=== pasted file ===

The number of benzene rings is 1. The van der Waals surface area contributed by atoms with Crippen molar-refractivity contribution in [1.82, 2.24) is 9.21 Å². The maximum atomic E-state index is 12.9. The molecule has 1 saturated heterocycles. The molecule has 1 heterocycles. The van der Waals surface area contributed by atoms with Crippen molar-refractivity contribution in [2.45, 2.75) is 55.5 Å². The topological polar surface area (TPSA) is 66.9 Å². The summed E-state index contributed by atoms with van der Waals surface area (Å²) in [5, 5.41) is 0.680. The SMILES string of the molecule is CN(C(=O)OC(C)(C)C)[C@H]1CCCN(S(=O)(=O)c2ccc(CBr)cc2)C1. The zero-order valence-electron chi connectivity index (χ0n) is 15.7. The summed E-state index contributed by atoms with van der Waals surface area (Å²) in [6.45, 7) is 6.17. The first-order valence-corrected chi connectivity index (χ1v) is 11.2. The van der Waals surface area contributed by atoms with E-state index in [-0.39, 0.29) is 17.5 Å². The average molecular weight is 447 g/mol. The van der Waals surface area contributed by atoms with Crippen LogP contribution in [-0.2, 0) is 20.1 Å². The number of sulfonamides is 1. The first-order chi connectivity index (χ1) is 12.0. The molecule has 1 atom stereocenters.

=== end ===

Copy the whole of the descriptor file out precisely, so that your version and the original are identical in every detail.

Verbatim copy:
The number of benzene rings is 1. The van der Waals surface area contributed by atoms with Crippen molar-refractivity contribution in [1.82, 2.24) is 9.21 Å². The maximum atomic E-state index is 12.9. The molecule has 1 saturated heterocycles. The molecule has 1 heterocycles. The van der Waals surface area contributed by atoms with Crippen molar-refractivity contribution in [2.45, 2.75) is 55.5 Å². The topological polar surface area (TPSA) is 66.9 Å². The summed E-state index contributed by atoms with van der Waals surface area (Å²) in [5, 5.41) is 0.680. The SMILES string of the molecule is CN(C(=O)OC(C)(C)C)[C@H]1CCCN(S(=O)(=O)c2ccc(CBr)cc2)C1. The zero-order valence-electron chi connectivity index (χ0n) is 15.7. The summed E-state index contributed by atoms with van der Waals surface area (Å²) in [6.45, 7) is 6.17. The first-order valence-corrected chi connectivity index (χ1v) is 11.2. The van der Waals surface area contributed by atoms with E-state index in [-0.39, 0.29) is 17.5 Å². The average molecular weight is 447 g/mol. The van der Waals surface area contributed by atoms with Crippen LogP contribution in [-0.2, 0) is 20.1 Å². The number of sulfonamides is 1. The first-order chi connectivity index (χ1) is 12.0. The molecule has 1 atom stereocenters.